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Re: Jeholornis and enantiornithines had one functioning ovary like modern birds
Matthew Martyniuk <firstname.lastname@example.org> wrote:
> No more than the fact that they retained teeth, the loss of which is
> also usually seen as a flight-related, weight reducing adaptation.
Yes, this weight-reduction hypothesis has been popular for a very long
time. But the prevalence of (1) toothless/beaked non-avialan
theropods (e.g., _Limusaurus_, ornithomimids, oviraptorosaurs) and (2)
toothed Mesozoic avialans (e.g., most enantiornitheans, many
non-neornithean ornithuromorphs) muddies the waters. IMHO a
better-supported hypothesis is that loss of teeth is related more to
diet than to flight, in the line leading to modern birds.
Thus, crown birds (all of which are toothless) would have evolved from
a single stock of herbivorous/granivorous ornithuromorph birds that
lost their teeth due to diet.
> It does suggest that if basal paravians were volant, they were not as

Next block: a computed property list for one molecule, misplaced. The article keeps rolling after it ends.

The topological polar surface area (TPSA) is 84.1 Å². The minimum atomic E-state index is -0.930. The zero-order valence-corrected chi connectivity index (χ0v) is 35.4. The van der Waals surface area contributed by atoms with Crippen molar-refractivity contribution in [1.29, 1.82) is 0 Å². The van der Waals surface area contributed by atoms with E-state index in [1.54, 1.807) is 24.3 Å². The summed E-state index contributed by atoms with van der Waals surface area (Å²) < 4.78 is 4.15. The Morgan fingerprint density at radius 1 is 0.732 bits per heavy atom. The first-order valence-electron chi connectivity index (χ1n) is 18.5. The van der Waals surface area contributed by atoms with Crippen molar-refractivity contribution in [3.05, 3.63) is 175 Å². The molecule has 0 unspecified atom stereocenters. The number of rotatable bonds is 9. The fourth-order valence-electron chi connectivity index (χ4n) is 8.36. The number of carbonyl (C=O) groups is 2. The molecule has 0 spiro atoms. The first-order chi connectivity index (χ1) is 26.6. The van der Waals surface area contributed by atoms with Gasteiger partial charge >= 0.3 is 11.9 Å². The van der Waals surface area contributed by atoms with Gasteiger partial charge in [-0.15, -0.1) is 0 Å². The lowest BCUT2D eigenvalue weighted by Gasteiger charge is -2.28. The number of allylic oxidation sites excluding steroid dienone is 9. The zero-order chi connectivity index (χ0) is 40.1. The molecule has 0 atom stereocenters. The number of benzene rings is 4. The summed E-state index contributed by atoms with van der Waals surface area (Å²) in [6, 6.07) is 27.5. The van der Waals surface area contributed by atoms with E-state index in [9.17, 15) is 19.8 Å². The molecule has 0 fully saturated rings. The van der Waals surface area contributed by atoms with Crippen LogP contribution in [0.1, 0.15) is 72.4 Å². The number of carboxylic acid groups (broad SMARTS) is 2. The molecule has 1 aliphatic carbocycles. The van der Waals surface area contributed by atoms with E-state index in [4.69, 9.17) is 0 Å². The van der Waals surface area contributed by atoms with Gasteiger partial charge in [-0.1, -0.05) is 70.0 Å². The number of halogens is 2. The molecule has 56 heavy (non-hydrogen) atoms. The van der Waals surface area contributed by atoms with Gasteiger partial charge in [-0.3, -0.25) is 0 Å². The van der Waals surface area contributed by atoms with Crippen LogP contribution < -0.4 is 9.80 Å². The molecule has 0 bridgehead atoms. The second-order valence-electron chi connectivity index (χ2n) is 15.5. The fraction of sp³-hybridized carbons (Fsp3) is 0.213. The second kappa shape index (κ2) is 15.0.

> well adapted for flight as avialans, but that would have been the
> working hypothesis anyway.
> On the other hand, this could be seen as support for the hypothesis
> that basal avialans themselves were volant, which is not universally
Yes, both good points. Although "weigh reduction" would also be
useful for aerial gliding, not just powered flight.
Jaime Headden <email@example.com> wrote:
> Not really, if body size reduction is also a factor. basal Avialae are all
> small, very small animals; it is only
> much later that birds become much larger, in "troodont" size ranges or bigger.
I don't see why body size reduction is necessarily a factor in the
switch to a single functional oviduct.